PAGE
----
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2001: Beyond the Infinite
By John L. Flynn, Ph.D.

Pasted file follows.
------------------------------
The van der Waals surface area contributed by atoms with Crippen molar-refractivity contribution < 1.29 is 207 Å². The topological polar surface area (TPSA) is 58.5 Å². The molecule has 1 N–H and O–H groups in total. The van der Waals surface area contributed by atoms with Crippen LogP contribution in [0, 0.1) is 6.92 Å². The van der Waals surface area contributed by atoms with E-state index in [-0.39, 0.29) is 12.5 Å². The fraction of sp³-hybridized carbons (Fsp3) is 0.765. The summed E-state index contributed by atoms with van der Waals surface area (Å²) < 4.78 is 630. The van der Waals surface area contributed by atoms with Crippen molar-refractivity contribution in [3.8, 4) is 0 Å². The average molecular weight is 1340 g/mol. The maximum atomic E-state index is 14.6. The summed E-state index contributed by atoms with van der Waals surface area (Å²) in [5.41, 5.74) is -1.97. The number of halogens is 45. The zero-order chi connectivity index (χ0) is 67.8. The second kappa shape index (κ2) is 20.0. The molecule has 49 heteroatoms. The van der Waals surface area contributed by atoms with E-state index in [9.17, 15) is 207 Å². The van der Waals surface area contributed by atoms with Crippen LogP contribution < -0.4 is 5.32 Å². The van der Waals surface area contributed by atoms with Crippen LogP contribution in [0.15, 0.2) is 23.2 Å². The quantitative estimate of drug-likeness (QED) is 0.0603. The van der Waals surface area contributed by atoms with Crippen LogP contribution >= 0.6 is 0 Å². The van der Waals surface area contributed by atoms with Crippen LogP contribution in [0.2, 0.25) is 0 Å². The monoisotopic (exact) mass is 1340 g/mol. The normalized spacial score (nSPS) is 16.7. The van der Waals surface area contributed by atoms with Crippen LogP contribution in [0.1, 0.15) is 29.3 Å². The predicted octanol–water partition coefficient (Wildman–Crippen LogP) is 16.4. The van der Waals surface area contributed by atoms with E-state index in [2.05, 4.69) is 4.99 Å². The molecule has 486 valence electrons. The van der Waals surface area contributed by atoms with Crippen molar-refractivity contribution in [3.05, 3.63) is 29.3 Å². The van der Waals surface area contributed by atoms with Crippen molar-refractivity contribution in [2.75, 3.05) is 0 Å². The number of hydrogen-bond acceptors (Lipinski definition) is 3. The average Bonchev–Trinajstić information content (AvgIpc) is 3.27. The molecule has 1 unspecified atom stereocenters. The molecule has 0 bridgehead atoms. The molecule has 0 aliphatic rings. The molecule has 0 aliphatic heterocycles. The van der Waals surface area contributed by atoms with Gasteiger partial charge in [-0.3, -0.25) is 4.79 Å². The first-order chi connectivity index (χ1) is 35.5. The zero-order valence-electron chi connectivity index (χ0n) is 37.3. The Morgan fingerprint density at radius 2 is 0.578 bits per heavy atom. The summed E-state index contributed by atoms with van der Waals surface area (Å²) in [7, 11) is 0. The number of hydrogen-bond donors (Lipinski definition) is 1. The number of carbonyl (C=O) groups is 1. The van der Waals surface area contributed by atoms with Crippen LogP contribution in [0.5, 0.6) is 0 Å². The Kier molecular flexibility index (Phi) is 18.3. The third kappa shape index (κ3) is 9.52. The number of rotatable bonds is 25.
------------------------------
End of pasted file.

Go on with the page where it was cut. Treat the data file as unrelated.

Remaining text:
2001: Beyond the Infinite (April 2008) by John L. Flynn is a celebration of the fortieth anniversary of one of the greatest films ever made. When 2001: A Space Odyssey opened on April 3, 1968, science fiction films were not very well regarded by critics; in fact, most considered them to be juvenile with little intellectual or artistic value. Except for a few clever efforts, like Forbidden Planet and Planet of the Apes, they were mostly low budget quickies that featured lurid monsters and cardboard rocketships. The New York film critics hated Stanley Kubrick's epic space adventure, in part, because he defied their expectations by producing a literate work of science fiction. Ironically, their reviews didn't stop moviegoers from lining up at the box office. A few understood what Kubrick was trying to do. Some just went for the spectacle, while many others dropped acid and waited for the light show to take them on the ultimate trip. Today, audiences have come to regard 2001 as a masterpiece not only for its technical achievements in special effects but also for its hopeful, possibly prophetic vision of the future. Three-time Hugo nominee John L. Flynn documents the production of the film, from Arthur Clarke's initial short story through Kubrick's final edit; looks at the motion picture's critical reception, and speculates on what the film was trying to say. He then concludes with interviews with several of the original cast members, including HAL-9000, and looks at the film's lasting legacy. A must read for science fiction fans and fans of the film. (An eBook version for iPads, Kindles, and PDF readers is available. Click the above "Buy Now" button.)
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